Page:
Pleasant and comfortablc, but simply
furnished, was the coltago in which the
schoolmaster and his beautiful and hnppy
wife passed the first few monlhs of their
marriage. But Charlcs grew rcstlcss then,
and he pursuaded Lizzie who could nev
er rcsist his persuasions to takc a little
journey with him.
In their own humble chaisc, they trav
clled through thc dclishtful and richly cuK
tivatcd country, and Lizzio was cnchant.
cd with almost all sho saw. There wa
but onc draw back on hcr happincss ; and
thathad always bcen hcr chief tronhlo from
childhood hcr sympathics wcro too pow
crful too allow hcr to bchold poverty or
misery in any shapo without a pang of
pity and an ardcnt wish to rclicvc it and
this hcr humble means would not always
allow hcr to do. As shc passcd somc bcg
gars on thc road, to whom she had thrown
somc silvcr, sho turned to hcr husband, with
tcars in hcr cyes, and said
Oh, Chnrlcs ! I ncvcr caro for wcalth
for my own sako, but would it not bo di
ymo happincss to posscss thc power of rc
lieving others 1"
Charlcs smiled, ratlxr too gaily sho tho't,
but hc prcsscd hcr hand so tcndcrly that
she could not chido him. At thc closc of
thcsccond day's journcy, they came to a
beautiful nnd cxtcnsivo park, through the
vistas of which, they could catch now and
then a glimpsc of a mngnificcnt mansion.
Lizzic thought it nnist bc a palacc. Ilcr
cyes flashcd with delight. and then fillod
with tcars. Shc was cxcilcd and ucrvous
she knew not why. Sho had rcad of such
placcs, but shc had never sccn onc, and
sho bcggcd Charlcs to stop tho chaisc for
a few momcnts, that slic might gaze hcr
full. " We will drive through tho park,"
said hcr husband, "I know thc owncr
well." She thought his voice trcmblcd,
cnd looking up in his face she saw that it
was lighted up with a glow of lofty cxul
tation, which so well bcconio his rcfincd
and aristocratic bcauly that she involtinta-
niy raiscd his hand to hcr lips and kisscd
it fondly, yct with a vaguc fcar for which
shc could not account. They drovo thro'
thc park to tho principal cntranco of the
housc; ns they approachcd it was flung
widc oppn ! and from a train of livcried
scrvants stcppcd for;h an old man, who
smiled an carncst wclcome as he respect
fully assistcd Chnrlrs to nlight. Lizzic
wasdumb with wondcr.
" Come !" said hcr husband holding out
" Whcrc arc you tnking mc, Charlcs ?"
"To my home! Lizzie," hc cxclaimed,
prcssitig her fondly to his bosom.ns he bnrc
hcr half fainting into thc library, wherc
a pleasant fire was kindled. " Wclcome
to niy homc to thc homo of my fathcrs !
myown prccious wifc!"
' And who, thcn.arc you my husband J"
nsktd the bcwildcrcd nnd half frightened
Lizzic, sinking on a sofa by his side.
" My dear Howard," said he laughing,
to a young man who at this moment hastily
entered thc- roorr, " beforo you welcomc
me, introduco mc to my wifc !"
"The Earl of E. , dear madame,"
said his friend, coming forward with a
" The Earl of E , swcet countess,"
cchoed Charlcs. think you that denr fore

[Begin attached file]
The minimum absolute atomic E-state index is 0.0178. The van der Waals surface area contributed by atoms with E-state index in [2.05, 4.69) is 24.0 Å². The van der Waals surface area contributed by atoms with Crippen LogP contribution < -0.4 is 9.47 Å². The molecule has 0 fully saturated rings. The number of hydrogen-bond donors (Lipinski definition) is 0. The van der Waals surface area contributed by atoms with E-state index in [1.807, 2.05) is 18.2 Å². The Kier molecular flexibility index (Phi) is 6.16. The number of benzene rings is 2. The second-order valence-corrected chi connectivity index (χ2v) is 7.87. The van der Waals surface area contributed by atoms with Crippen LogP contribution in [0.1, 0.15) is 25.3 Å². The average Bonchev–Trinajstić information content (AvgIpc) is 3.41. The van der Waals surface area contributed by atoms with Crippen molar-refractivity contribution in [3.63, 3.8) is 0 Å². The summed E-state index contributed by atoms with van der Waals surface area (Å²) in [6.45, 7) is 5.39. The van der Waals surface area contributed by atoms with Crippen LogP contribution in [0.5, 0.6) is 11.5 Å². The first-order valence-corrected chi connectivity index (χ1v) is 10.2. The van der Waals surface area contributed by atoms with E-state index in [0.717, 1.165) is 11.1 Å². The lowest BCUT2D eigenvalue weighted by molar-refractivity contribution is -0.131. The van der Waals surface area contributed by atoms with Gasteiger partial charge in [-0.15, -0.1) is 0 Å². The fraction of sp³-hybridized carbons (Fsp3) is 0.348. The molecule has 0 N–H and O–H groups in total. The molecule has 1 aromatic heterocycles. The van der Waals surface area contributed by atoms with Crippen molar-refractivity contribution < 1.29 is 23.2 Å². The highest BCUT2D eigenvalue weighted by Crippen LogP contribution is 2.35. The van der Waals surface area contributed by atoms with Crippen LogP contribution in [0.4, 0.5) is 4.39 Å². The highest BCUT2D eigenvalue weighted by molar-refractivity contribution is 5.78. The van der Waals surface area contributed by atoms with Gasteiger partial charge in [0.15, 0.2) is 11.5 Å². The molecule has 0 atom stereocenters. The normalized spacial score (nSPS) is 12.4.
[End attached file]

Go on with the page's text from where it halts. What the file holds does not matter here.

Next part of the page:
hcad will echo bcneath this toy?" And
taking from a casket a coronct of dia
monds, ho placed it on hcr hcad and kiss
cd hertcarful cyes. And what did thc
youthful countess do ? Forgive her Eti-
quctto ! Forgive hcr Mr. Howard ! She
was wcary almost cxhaustcd with cxcite
mcnt and fatiguc and closing her lashcs,
still wet with tcars, upon hcr husband's
shouldcr, sho murmured a blessing upon
his namc, and fell fast aslcep, like a child
ns sho was! Courtcotis reader! if you
Iiave not alrcady followed her cxamplc you
may do so now for my story is ended.
Grdham's Magazine for Ocl.
The Hon. fieorgo N. Briggt, the
Whig Candidate or Governor ot Massa
chusetts, who received last wcek a major
ity of many thousand of votes over his Lo
co opponeni, Gov. Morton, and who will
unduubtbly be chose.i Governor of the old
Bay State, he was born in Berkshire of
poor, but respectable parents, and was
wnen a youin apprenuceu iu u uaiicr m
Washinston county, in tbis state. Soon,
evincing, howovcr, says the Boston Ai
talents and moral wonh or a super" ,
Hnr. ho was cncouraeed bv hisv1611 .
his desire to study tho lawx.re,urn'nS
to Massachusetts, comnv.n,s f,ud,es
,i.,f :n f, itudyinz the roq.
uieite nnmber of -dr be was odra,,,cd ,0 ,
thebar, and commenccd the practicc of his
profession nt Laneslioro.' His lalcnts,
Ii-gul knowledgc, nnd unimpcnched prob-
I itv, soon acqnircd for him the coiifidcnce
I of the inhabitants of the counlrv ofBeik-
shire. He rosc rapidly to cminencc, and
in 1830, was elected bv th inhabitants of
his dislrict to a seat in t'bc U. S. Ih.useof
Pveptcsentative5. It Washington, hebo
' .... i j r i i
came distinguishcd for his sour, common
sense and hberal. stntesman.likc vir-ws.
Ho was invariby found on the side of true
litjcrly ; invariably lifted up his voice in
dcftncc nf the ri"bt ofpetition, of lateso
t furiously assailcd by se!f slylcil democrats;
iand invariably prcscnted to thc Hotise a
spccimen of candoi, sincerity and high c?nrnns of t.ovcnimcnt in the haz ardsin
mindedness, .e'Joni or lever witnessed Icntto a wars..l-sc.i..cntly wapdw.thone
., .... , oT thc most powcntu uations of thc carth m
intbemcro po itictan- So pnpular was ,h0 mcrcascof our population-in thcfprend
Mr. UniGGs with h.s coustitiiciits tliat hc of thc arts nml scicuces, and in the strcn?th
was rcgularly elected lo L'ongress fur six and dttrability confcrrcd on pohtical institu